an anti-inflammatory drug with a reduced risk for side effects in the stomach (selective COX-2 inhibitor*)
Recommendation 6: Drug treatment: pain killers
Pain killers such as paracetamol and opioids* might be considered for pain control when anti-inflammatory drugs:
Have not provided sufficient relief
Have caused unacceptable side effects
Cannot be used because of other medical reasons
Recommendation 7: Drug treatment: steroids
Local injections of steroids* at the site of inflammation* may be considered
The benefit of steroids given in other ways is not proven when the disease is only present in the spine
Recommendation 8: Drug treatment: DMARDs
It is not proven that so-called disease-modifying antirheumatic drugs (DMARDs*), such as sulfasalazine† and methotrexate, are effective for the treatment of AS in the spine
Sulfasalazine may be effective in those patients who have inflammation in joints outside the spine
Recommendation 9: Drug treatment: anti-tumour necrosis factor (anti-TNF)
If the treatments outlined above do not control disease activity sufficiently, anti-TNF* drugs should be given in line with the ASAS recommendations*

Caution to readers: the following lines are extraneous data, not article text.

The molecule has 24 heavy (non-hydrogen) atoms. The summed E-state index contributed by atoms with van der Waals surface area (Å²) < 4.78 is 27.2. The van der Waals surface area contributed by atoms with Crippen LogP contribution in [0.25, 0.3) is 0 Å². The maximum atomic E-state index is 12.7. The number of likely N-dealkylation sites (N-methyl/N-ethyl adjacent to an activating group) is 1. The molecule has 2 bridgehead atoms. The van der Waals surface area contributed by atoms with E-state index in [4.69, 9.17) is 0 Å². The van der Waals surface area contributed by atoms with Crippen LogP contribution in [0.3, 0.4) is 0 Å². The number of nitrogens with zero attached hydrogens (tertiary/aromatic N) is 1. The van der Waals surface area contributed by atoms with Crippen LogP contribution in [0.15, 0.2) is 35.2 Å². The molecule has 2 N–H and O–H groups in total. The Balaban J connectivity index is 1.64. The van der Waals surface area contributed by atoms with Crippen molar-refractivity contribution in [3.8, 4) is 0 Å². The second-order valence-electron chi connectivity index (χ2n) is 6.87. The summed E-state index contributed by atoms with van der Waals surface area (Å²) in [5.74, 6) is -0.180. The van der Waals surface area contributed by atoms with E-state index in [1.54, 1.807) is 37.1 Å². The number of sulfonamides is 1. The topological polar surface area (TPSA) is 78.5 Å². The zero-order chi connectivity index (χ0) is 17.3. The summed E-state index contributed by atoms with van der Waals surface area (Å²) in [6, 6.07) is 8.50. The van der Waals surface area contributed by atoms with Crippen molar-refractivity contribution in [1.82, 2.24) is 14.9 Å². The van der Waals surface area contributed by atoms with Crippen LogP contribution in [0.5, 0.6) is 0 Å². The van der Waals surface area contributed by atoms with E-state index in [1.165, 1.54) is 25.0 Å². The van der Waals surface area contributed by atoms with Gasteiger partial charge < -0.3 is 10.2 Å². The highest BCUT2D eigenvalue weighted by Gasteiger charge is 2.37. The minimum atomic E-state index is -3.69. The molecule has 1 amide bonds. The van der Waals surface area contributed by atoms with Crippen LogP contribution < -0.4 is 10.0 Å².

It is not necessary to use DMARDs before or together with anti-TNF treatment in those patients who only have disease in the spine
Recommendation 10: Surgery
Total hip replacement* should be considered, regardless of age, in patients with pain or disability not responding to treatment and where there is x-ray evidence of joint damage
Spinal surgery may be of value to correct severe deformity* or stabilise* the spine
Table 4 contains the wish list.
In general, common speech was preferred as a translation of Latin terms in the expert’s version (eg, comorbidity → other diseases, concomitant drugs → medication (recommendation 1)). But not all medical language can be rendered in lay terms (eg, COX-2 inhibitor). In such cases, the term is commented on in table 2. We deleted words in some instances (like “structural” (recommendations 1 and 10) or “persistently” (recommendation 9) where the use or translation of these words did not contribute to a better understanding of the patient-adapted version.